The main character in the nine heart-stopping stories of Fine Just The Way It Is (Scribner, $25), is Wyoming. No one knows the region better than Annie Proulx, and she infuses her fiction with the geography, geology, flora, and fauna of the American West. Her characters are die-hards and schemers, hard-workers and losers. From early Native Americans living by catching buffalo, 19th-century settlers trying to survive on hope and cowboy songs, Depression-era homesteaders running out of hope, and on to contemporary youth with few options but joining the army and serving in Iraq, the region offers at best a hard and short life. If the harsh economic situation or the brutal weather doesn’t get you, your own poor judgment will. Yet Proulx is always sympathetic to her characters; these stories are rich and compelling, with much to offer in place of the romantic illusions of the unlimited frontier they leave trampled in the dust.
Roseanne McNulty, neé Clear, is 100 years old and has lived in mental asylums for some 60 years. Yet on the evidence of the memoirs she records in The Secret Scripture (Viking, $24.95), there is nothing wrong with her mind. Rather, due to several misjudgments earlier in her life—errors that, had they not happened in an Ireland rife with sectarian conflict, anger, and long memories, would have been minor—she earned the enmity of the town’s powerful Catholic priest. As Sebastian Barry, the accomplished Irish playwright and novelist, tells her story, it becomes also the story of her doctor, connected to her in ways she can’t begin to guess, and of a once deeply divided Ireland. Barry’s strong plotting and complex characters combine to make for realistic and compelling psychological suspense. Short-listed for the Booker prize.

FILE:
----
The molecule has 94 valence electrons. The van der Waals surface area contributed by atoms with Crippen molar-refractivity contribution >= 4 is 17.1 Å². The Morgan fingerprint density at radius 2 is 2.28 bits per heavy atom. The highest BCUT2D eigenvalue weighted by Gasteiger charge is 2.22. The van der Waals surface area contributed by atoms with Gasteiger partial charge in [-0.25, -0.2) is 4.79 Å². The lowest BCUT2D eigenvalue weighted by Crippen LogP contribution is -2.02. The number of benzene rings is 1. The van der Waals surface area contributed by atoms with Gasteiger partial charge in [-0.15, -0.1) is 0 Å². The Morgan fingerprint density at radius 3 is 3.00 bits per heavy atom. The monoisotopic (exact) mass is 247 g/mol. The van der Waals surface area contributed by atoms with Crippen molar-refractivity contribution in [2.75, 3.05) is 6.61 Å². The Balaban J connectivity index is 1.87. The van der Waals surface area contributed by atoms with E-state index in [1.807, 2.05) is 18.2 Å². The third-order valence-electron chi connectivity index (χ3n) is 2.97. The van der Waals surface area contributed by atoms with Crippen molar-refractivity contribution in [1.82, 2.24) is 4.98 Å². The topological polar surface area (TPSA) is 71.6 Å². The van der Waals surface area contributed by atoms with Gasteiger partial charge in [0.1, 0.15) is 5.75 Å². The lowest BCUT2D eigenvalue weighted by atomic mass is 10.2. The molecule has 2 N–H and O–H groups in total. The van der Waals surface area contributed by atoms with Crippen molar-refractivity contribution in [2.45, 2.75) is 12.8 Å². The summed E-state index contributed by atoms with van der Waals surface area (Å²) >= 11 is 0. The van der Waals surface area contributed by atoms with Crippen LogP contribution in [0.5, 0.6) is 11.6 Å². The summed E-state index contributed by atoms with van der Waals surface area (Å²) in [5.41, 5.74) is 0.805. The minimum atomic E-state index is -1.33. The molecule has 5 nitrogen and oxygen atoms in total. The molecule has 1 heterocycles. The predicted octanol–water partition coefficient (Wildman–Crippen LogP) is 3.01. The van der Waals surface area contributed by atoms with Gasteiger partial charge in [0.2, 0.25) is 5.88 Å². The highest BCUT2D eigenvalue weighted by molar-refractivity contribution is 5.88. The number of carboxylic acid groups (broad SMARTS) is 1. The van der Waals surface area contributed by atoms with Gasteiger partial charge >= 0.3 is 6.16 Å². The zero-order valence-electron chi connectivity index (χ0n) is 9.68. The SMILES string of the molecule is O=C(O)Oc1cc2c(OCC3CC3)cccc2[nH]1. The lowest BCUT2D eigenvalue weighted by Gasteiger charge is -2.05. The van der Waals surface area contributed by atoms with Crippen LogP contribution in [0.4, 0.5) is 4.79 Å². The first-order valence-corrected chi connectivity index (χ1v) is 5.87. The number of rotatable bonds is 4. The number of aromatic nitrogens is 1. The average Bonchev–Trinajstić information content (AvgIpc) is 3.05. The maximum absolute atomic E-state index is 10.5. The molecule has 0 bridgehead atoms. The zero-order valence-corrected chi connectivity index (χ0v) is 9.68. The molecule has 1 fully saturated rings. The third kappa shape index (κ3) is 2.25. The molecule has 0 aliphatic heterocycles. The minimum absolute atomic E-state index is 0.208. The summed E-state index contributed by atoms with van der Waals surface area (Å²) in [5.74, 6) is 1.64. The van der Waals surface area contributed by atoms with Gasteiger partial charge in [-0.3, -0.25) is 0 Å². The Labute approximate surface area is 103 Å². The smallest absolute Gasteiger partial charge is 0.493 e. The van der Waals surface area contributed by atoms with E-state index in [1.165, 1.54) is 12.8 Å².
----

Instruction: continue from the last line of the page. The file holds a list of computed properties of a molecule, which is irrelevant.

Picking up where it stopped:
When one of Roberto Bolaño’s characters praises “the great, imperfect, torrential works, books that blaze paths into the unknown,” he’s describing Moby-Dick and Kafka’s Trial, but also 2666 (Farrar, Straus & Giroux, $30). The final completed work by the extraordinary Chilean writer, this book has five parts, each of which could stand alone as a satisfying novel. Together, they resolve specific mysteries, deepen larger ones, and form a brilliant panorama of humanity’s follies, quirks, and outrages, ranging from the genteel pursuits of European literary critics to the depravities of World War II, to the harrowing unsolved murders of women in Juárez, Mexico. Above all, Bolaño is a compulsive storyteller, and his narratives continually spin off in surprising directions, often told by the characters themselves, as Bolaño’s amazingly dexterous, manic, and fully crafted prose lends itself by turns to the voices of cynical cops, tough thugs, the working poor of Mexico’s maquiladoras, sorrowing mothers, an earnest Brooklyn journalist, and unintentionally humorous elderly soldiers. This is a huge, stunning novel, without a wasted word.